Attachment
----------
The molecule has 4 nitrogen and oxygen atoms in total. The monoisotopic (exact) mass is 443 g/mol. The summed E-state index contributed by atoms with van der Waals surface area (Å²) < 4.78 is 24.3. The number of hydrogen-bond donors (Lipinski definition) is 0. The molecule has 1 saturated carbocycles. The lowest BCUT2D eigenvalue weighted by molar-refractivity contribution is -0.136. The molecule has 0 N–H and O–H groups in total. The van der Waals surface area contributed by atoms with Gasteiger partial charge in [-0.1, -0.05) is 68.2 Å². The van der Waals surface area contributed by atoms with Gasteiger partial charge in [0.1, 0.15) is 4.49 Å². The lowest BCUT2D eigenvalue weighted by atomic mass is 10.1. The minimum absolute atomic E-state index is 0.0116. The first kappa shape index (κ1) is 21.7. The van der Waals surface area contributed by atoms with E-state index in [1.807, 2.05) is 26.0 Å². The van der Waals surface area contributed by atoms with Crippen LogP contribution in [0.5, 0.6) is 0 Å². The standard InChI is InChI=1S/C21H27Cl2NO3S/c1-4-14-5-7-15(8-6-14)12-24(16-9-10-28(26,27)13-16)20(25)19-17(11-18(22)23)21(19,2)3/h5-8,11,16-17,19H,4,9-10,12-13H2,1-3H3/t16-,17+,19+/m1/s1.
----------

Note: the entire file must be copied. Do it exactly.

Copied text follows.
The molecule has 4 nitrogen and oxygen atoms in total. The monoisotopic (exact) mass is 443 g/mol. The summed E-state index contributed by atoms with van der Waals surface area (Å²) < 4.78 is 24.3. The number of hydrogen-bond donors (Lipinski definition) is 0. The molecule has 1 saturated carbocycles. The lowest BCUT2D eigenvalue weighted by molar-refractivity contribution is -0.136. The molecule has 0 N–H and O–H groups in total. The van der Waals surface area contributed by atoms with Gasteiger partial charge in [-0.1, -0.05) is 68.2 Å². The van der Waals surface area contributed by atoms with Gasteiger partial charge in [0.1, 0.15) is 4.49 Å². The lowest BCUT2D eigenvalue weighted by atomic mass is 10.1. The minimum absolute atomic E-state index is 0.0116. The first kappa shape index (κ1) is 21.7. The van der Waals surface area contributed by atoms with E-state index in [1.807, 2.05) is 26.0 Å². The van der Waals surface area contributed by atoms with Crippen LogP contribution in [0.5, 0.6) is 0 Å². The standard InChI is InChI=1S/C21H27Cl2NO3S/c1-4-14-5-7-15(8-6-14)12-24(16-9-10-28(26,27)13-16)20(25)19-17(11-18(22)23)21(19,2)3/h5-8,11,16-17,19H,4,9-10,12-13H2,1-3H3/t16-,17+,19+/m1/s1.